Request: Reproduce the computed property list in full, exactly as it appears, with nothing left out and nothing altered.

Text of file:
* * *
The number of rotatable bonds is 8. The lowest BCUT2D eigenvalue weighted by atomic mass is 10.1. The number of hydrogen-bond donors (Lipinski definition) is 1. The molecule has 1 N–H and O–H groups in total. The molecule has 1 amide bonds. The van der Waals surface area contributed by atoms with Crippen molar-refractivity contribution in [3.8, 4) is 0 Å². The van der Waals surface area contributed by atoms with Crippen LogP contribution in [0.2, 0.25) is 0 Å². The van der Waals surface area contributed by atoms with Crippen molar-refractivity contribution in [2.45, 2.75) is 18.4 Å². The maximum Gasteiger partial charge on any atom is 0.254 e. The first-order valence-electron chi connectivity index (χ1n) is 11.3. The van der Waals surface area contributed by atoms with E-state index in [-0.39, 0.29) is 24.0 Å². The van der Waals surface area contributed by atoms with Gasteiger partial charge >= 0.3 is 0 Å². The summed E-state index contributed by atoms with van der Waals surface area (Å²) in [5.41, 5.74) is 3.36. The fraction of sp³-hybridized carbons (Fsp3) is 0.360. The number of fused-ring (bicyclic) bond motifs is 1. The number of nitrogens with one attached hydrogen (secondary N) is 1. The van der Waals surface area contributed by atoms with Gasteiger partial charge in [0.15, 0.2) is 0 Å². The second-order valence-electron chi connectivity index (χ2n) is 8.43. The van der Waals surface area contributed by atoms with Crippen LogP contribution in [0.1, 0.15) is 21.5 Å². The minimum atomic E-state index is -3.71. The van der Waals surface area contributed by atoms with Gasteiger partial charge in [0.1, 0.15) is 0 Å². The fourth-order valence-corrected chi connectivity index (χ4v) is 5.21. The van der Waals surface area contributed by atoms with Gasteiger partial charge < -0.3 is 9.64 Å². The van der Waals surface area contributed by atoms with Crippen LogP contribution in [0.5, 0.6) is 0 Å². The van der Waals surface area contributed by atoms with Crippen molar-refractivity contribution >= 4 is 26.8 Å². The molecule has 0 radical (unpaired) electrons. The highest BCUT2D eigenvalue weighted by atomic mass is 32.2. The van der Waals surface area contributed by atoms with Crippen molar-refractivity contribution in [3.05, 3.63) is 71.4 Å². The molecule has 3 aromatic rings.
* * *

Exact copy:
The number of rotatable bonds is 8. The lowest BCUT2D eigenvalue weighted by atomic mass is 10.1. The number of hydrogen-bond donors (Lipinski definition) is 1. The molecule has 1 N–H and O–H groups in total. The molecule has 1 amide bonds. The van der Waals surface area contributed by atoms with Crippen molar-refractivity contribution in [3.8, 4) is 0 Å². The van der Waals surface area contributed by atoms with Crippen LogP contribution in [0.2, 0.25) is 0 Å². The van der Waals surface area contributed by atoms with Crippen molar-refractivity contribution in [2.45, 2.75) is 18.4 Å². The maximum Gasteiger partial charge on any atom is 0.254 e. The first-order valence-electron chi connectivity index (χ1n) is 11.3. The van der Waals surface area contributed by atoms with E-state index in [-0.39, 0.29) is 24.0 Å². The van der Waals surface area contributed by atoms with Gasteiger partial charge >= 0.3 is 0 Å². The summed E-state index contributed by atoms with van der Waals surface area (Å²) in [5.41, 5.74) is 3.36. The fraction of sp³-hybridized carbons (Fsp3) is 0.360. The number of fused-ring (bicyclic) bond motifs is 1. The number of nitrogens with one attached hydrogen (secondary N) is 1. The van der Waals surface area contributed by atoms with Gasteiger partial charge in [0.15, 0.2) is 0 Å². The second-order valence-electron chi connectivity index (χ2n) is 8.43. The van der Waals surface area contributed by atoms with Crippen LogP contribution in [0.1, 0.15) is 21.5 Å². The minimum atomic E-state index is -3.71. The van der Waals surface area contributed by atoms with Gasteiger partial charge in [0.1, 0.15) is 0 Å². The fourth-order valence-corrected chi connectivity index (χ4v) is 5.21. The van der Waals surface area contributed by atoms with Gasteiger partial charge < -0.3 is 9.64 Å². The van der Waals surface area contributed by atoms with Crippen LogP contribution in [0.5, 0.6) is 0 Å². The van der Waals surface area contributed by atoms with Crippen molar-refractivity contribution >= 4 is 26.8 Å². The molecule has 0 radical (unpaired) electrons. The highest BCUT2D eigenvalue weighted by atomic mass is 32.2. The van der Waals surface area contributed by atoms with Crippen molar-refractivity contribution in [3.05, 3.63) is 71.4 Å². The molecule has 3 aromatic rings.